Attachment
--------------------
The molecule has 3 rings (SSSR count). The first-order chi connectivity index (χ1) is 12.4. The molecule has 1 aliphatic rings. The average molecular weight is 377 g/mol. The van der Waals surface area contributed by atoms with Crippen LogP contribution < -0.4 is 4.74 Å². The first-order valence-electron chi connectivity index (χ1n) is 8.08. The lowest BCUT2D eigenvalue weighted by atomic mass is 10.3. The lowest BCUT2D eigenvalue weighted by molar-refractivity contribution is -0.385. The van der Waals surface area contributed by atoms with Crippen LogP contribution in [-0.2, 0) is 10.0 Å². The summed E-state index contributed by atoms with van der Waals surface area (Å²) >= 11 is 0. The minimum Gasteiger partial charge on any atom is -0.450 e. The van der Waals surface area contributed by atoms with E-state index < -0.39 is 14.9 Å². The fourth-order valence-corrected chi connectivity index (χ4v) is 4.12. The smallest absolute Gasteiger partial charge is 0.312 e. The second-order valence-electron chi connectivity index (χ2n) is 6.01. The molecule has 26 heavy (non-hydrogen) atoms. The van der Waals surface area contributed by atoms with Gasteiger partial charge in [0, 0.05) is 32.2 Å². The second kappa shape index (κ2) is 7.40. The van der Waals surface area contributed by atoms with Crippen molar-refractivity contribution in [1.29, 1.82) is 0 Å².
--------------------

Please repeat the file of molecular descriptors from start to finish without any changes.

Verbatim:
The molecule has 3 rings (SSSR count). The first-order chi connectivity index (χ1) is 12.4. The molecule has 1 aliphatic rings. The average molecular weight is 377 g/mol. The van der Waals surface area contributed by atoms with Crippen LogP contribution < -0.4 is 4.74 Å². The first-order valence-electron chi connectivity index (χ1n) is 8.08. The lowest BCUT2D eigenvalue weighted by atomic mass is 10.3. The lowest BCUT2D eigenvalue weighted by molar-refractivity contribution is -0.385. The van der Waals surface area contributed by atoms with Crippen LogP contribution in [-0.2, 0) is 10.0 Å². The summed E-state index contributed by atoms with van der Waals surface area (Å²) >= 11 is 0. The minimum Gasteiger partial charge on any atom is -0.450 e. The van der Waals surface area contributed by atoms with E-state index < -0.39 is 14.9 Å². The fourth-order valence-corrected chi connectivity index (χ4v) is 4.12. The smallest absolute Gasteiger partial charge is 0.312 e. The second-order valence-electron chi connectivity index (χ2n) is 6.01. The molecule has 26 heavy (non-hydrogen) atoms. The van der Waals surface area contributed by atoms with Gasteiger partial charge in [0, 0.05) is 32.2 Å². The second kappa shape index (κ2) is 7.40. The van der Waals surface area contributed by atoms with Crippen molar-refractivity contribution in [1.29, 1.82) is 0 Å².